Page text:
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God and Kings

Shoftim (Deuteronomy 16:18-21:9 )

by Rebbetzin Esther Jungreis

Each passage in the parashah can be understood on many different levels. We are told that when our forefathers came to the Land of Israel, they were to "set a king over [themselves]."[1] But everything written in the Torah is eternal, for all generations, so how are we to understand this commandment? In our contemporary world, how can we appoint a king to reign over us? We, the Jewish people, have only One King - the Almighty God. During the High Holy Days our Shacharis commences with the awesome word HAMELECH - THE KING. Our Sages would actually tremble when the cantor pronounced those awesome words declaring that God is our King Who reigns over us.

Whether we are in the privacy of our homes, in the workplace, or on vacation, we must always remember to set the King - God - over us. "Shivisi Hashem l'negdi samid - I have set Hashem before me always,"[2] is the teaching of King David.

Strangely enough, however, when the people settled in the Land of Israel and petitioned Samuel, the prophet, to appoint a king for them, Samuel reacted with anger. It was not their request that upset Samuel, but rather, the manner in which it was made. "Appoint for us a king to judge us, like all the nations,"[3] the people said. The problem was that they meant it literally; they wanted to imitate their heathen neighbors. It was not the words that mattered. Their intention should have been, "Give us a king who will inspire us to greater commitment to God, who will lead us in our Torah life."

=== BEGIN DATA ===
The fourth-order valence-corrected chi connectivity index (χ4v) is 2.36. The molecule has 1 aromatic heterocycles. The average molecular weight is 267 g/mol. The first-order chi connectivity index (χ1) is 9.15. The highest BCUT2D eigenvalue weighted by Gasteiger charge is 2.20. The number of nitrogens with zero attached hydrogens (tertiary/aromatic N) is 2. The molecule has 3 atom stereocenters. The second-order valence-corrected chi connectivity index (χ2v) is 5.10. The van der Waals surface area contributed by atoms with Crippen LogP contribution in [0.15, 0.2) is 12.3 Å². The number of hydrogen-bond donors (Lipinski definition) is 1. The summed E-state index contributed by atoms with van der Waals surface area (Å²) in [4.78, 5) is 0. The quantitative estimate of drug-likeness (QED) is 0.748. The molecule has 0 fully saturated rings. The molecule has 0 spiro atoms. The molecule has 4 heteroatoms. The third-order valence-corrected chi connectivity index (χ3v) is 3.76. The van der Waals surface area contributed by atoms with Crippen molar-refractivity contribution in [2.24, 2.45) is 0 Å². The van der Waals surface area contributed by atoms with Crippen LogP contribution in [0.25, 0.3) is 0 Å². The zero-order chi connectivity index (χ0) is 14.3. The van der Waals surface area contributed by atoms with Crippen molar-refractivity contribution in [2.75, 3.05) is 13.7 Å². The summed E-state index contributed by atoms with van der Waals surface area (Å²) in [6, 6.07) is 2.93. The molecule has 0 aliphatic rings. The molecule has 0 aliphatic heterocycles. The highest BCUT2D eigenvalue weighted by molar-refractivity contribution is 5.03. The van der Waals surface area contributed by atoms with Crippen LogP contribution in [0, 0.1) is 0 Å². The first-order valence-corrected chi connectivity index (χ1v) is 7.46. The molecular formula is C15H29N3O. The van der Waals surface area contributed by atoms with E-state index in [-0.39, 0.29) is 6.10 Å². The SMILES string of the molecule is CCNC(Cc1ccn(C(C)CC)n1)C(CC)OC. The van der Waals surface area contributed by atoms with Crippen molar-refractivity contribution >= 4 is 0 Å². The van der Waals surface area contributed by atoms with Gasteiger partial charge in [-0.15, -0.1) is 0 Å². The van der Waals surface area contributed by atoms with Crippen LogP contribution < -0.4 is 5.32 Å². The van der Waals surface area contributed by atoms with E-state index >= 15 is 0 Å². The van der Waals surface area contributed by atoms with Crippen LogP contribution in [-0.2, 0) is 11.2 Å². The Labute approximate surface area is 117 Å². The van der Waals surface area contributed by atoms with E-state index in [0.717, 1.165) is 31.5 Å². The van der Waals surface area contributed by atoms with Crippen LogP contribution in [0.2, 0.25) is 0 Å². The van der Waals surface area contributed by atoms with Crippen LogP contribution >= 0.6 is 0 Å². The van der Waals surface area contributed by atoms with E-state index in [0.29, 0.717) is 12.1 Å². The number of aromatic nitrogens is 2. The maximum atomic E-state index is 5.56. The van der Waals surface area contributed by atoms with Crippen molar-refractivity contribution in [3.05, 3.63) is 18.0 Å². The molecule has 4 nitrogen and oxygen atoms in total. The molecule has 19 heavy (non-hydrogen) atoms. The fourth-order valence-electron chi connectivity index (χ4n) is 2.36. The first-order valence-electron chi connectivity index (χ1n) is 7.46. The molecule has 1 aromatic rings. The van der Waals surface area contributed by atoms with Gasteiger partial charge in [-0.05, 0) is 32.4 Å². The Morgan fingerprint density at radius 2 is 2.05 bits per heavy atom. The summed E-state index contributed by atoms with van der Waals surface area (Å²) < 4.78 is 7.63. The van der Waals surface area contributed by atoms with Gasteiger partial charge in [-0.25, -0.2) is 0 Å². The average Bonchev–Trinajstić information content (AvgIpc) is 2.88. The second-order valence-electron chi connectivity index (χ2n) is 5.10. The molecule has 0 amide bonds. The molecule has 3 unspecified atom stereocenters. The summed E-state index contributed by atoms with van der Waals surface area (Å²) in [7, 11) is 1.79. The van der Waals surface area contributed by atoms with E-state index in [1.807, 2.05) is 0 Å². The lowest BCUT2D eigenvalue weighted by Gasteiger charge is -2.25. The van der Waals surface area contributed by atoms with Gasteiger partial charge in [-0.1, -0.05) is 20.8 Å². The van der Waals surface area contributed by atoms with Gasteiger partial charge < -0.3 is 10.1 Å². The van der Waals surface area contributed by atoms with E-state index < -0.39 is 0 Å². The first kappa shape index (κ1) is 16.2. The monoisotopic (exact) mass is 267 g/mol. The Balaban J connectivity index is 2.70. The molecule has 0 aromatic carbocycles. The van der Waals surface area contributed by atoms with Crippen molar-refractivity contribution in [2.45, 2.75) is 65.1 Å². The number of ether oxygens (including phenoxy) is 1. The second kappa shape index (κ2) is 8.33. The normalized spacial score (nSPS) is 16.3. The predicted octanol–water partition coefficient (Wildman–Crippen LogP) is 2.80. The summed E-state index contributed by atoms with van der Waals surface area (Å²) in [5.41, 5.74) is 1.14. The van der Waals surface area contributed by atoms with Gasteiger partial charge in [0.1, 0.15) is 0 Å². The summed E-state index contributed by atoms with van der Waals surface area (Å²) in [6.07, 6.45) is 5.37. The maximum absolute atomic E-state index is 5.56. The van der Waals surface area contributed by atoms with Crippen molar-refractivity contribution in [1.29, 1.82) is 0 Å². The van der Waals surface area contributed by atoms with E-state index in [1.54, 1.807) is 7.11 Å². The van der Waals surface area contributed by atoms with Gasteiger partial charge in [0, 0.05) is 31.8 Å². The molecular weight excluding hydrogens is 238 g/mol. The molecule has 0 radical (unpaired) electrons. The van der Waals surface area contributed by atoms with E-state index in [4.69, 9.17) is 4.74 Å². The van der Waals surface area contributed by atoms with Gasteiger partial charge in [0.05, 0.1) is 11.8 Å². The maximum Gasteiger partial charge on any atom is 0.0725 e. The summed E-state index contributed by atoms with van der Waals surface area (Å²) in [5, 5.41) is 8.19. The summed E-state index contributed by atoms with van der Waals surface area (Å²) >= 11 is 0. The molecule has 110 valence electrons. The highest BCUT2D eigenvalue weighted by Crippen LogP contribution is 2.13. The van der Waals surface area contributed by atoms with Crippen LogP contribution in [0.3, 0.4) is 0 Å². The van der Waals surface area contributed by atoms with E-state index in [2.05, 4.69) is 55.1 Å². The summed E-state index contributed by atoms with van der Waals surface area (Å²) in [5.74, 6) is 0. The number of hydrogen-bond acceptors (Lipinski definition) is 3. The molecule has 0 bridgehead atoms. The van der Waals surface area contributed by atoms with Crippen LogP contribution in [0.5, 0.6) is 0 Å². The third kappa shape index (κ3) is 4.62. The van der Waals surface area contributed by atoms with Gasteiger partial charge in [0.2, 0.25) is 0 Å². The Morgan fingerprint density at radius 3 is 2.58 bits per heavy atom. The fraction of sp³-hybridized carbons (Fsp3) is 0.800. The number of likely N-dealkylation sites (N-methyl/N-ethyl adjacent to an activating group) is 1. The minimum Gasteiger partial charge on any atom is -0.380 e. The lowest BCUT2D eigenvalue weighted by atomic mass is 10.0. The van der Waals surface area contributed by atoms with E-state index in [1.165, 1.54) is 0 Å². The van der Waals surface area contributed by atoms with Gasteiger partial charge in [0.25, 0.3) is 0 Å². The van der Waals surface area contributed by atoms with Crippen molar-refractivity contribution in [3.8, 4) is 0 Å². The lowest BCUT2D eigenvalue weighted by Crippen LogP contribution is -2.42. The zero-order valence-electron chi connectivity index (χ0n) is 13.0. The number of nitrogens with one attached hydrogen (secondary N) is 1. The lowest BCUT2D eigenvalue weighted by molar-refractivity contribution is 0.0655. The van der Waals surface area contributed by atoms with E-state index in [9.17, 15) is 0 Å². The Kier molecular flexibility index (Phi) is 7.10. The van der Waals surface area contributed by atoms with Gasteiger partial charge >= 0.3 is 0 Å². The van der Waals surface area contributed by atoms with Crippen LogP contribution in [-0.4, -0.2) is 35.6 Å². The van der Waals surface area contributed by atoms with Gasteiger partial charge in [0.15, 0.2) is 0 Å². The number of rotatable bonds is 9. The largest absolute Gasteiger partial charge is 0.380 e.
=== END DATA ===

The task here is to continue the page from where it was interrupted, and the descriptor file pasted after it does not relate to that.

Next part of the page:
Once again, herein is a lesson for all of us. Our aim should never be to emulate the nations among whom we reside, but to walk on our unique path, to live by the light that was given to us at Sinai - it is to this end that we must strive, so that all that we acquire will be committed to the higher service of God.


God gave three commandments that pertain specifically to kings. He advanced reasons for these disciplines, which is most unusual, for the Torah seldom puts forth reasons for observance. The very fact that God commanded is reason enough. This is not simply a matter of faith. There are other considerations as well: Once a reason is given for the observance of the mitzvah, the commandment is at risk, for the temptation to tamper with and second-guess the command is too difficult for man to resist. And indeed that was the undoing of the wisest man, King Solomon. For example, God prohibited kings from having too many wives and the reason He gave was "so that his heart not turn astray."[4] Solomon rationalized that he could handle it, that he would not allow anyone to corrupt him. In his old age, however, his many wives brought tragedy upon his kingdom. Now, if this was the case with King Solomon, who had the distinction of being the wisest man on earth, what can we anticipate if we try to outsmart the Torah?